A poster of professional surfer Bethany Hamilton, who lost her left arm to a shark attack at age 13, hangs on the wall of Toni Crebbin’s classroom at Coupeville Middle School. Printed below an image of Hamilton surfing are the words: “Me quit? Never.”
The poster’s purpose goes beyond motivating Crebbin’s students. It’s more personal than that.
When Crebbin sees Hamilton, see also sees her daughter, Jaelyn, who, like Hamilton, has a limb difference. She was born without the lower half of her left forearm.
The Crebbins find Hamilton inspirational. Rather than retreat after her accident, Hamilton excelled and used her platform to form Friends of Bethany, a faith-based organization that encourages “every individual to overcome the trials, pains and difficulties of life.” One of the foundation’s programs is Beautifully-Flawed, a retreat designed for young women who have experienced traumatic limb loss.
Jaelyn attended the latest retreat, Oct. 21-25 in Del Mar, Calif.
“My mom read about it through the International Child Amputee Network group she is a part of on Facebook,” Jaelyn said. “She thought about me because Bethany Hamilton has been my role model since I was a young kid.”
At the retreat, Jaelyn took part in daily morning workouts with professional trainers, worked on crafts, listened to inspirational speakers with limb differences and attended small group sessions with other girls.
“And, of course, surfing lessons by professional teachers and Bethany,” Jaelyn said.
Attendees also had the option of attending sessions such as nutrition, cross fit and breathing techniques.
“I wish everyone had the opportunity to experience something like this,” Jaelyn said. “Like they said at the retreat, ‘You are not defined by your scars or limb loss.’ Everyone has their own scars and weaknesses.”
The biggest takeaway from the retreat for Jaelyn was learning the importance of connecting with others who understand what her life is like.
“I never knew I was missing that in my life until I went to the retreat,” she said. “I now have several new lifelong friends. I learned to not wish things but instead accept myself the way I am.”
Over the years, Jaelyn has gotten used to the stares but wishes people would judge her on her accomplishments and qualities and not her appearance.
She likes the challenge of “succeeding at things people limit me to.”
Her limb difference, she said, has pushed her to work harder than the average person.
“At the retreat, we each chose a word to represent us, and they gave each girl a bracelet with the word inscribed. I chose persistence.”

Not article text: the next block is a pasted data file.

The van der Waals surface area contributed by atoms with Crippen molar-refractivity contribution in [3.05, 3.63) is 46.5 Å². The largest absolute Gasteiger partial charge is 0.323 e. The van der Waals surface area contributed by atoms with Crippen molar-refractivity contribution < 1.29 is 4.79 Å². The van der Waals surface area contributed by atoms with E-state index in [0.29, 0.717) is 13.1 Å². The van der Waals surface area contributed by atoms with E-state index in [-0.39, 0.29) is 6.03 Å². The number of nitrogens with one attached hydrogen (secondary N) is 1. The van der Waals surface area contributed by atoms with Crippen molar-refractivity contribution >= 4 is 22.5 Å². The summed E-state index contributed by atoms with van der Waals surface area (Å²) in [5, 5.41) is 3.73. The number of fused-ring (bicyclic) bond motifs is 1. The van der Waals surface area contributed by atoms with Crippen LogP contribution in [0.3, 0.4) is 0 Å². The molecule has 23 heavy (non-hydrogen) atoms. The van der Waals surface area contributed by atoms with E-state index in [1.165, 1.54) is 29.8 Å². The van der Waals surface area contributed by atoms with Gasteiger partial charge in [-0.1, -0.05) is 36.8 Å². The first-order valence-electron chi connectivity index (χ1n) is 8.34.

Another attribute of her limb difference is that it has taught her to be compassionate with others because of what she’s been through.
“I don’t consider myself disabled,” she said. “When it comes to my arm, I use my sense of humor when I’m around my friends. I use any frustrations I have to keep me focused and driven when playing sports.”
Sports are a big part of the Crebbins’ lives. Toni and husband Mike coached at the high school level for many years. Joelyn, 15, and her sister Kaia, 15, are both sophomore members of the Oak Harbor High School volleyball team and brother Josh, 25, was a state-level wrestler in high school. The family also includes Kellen, 28.
“In fifth grade (my mother) volunteered to coach at Hillcrest for me and my sister,” Jaelyn said. “I think that started my love of volleyball. This year I am excited that she will be coaching my club team.”
Jaelyn was recently called up from the Oak Harbor High School junior varsity team to play with varsity through the postseason.
Oak Harbor head coach Kerri Molitor said Jaelyn is “a great kid.”
“She is well respected by her teammates,” Molitor said. “Jaelyn is a quiet leader with high integrity. She has the confidence to have a hard conversation with a teammate, but does so in a kind manner. She is also an intrinsically hard worker.”
Toni Crebbin said she and Mike adopted Jaelyn from China when Jaelyn was two-and-a-half years old. Fears on how they were going to teach Jaelyn to do daily tasks were immediately doused.
They discovered Jaelyn could already dress herself, and quickly learned their daughter could solve almost any “how to” issue on her own.
After the adoption, the Crebbins had Jaelyn checked out at Children’s Hospital in Seattle.
“They were impressed by her advancement,” Toni Crebbin said.
“I think we learned more from her than she did from us,” Toni added. “We learned not to overthink things.”
Toni also noted that Jaelyn’s limb difference has helped make her daughter “the hard worker and positive person she is.”
“She won’t let anything stop her, and she is not embarrassed by how she looks,” Toni added.
Jaelyn said her mother challenges and encourages her to take risks, all while allowing her to fail.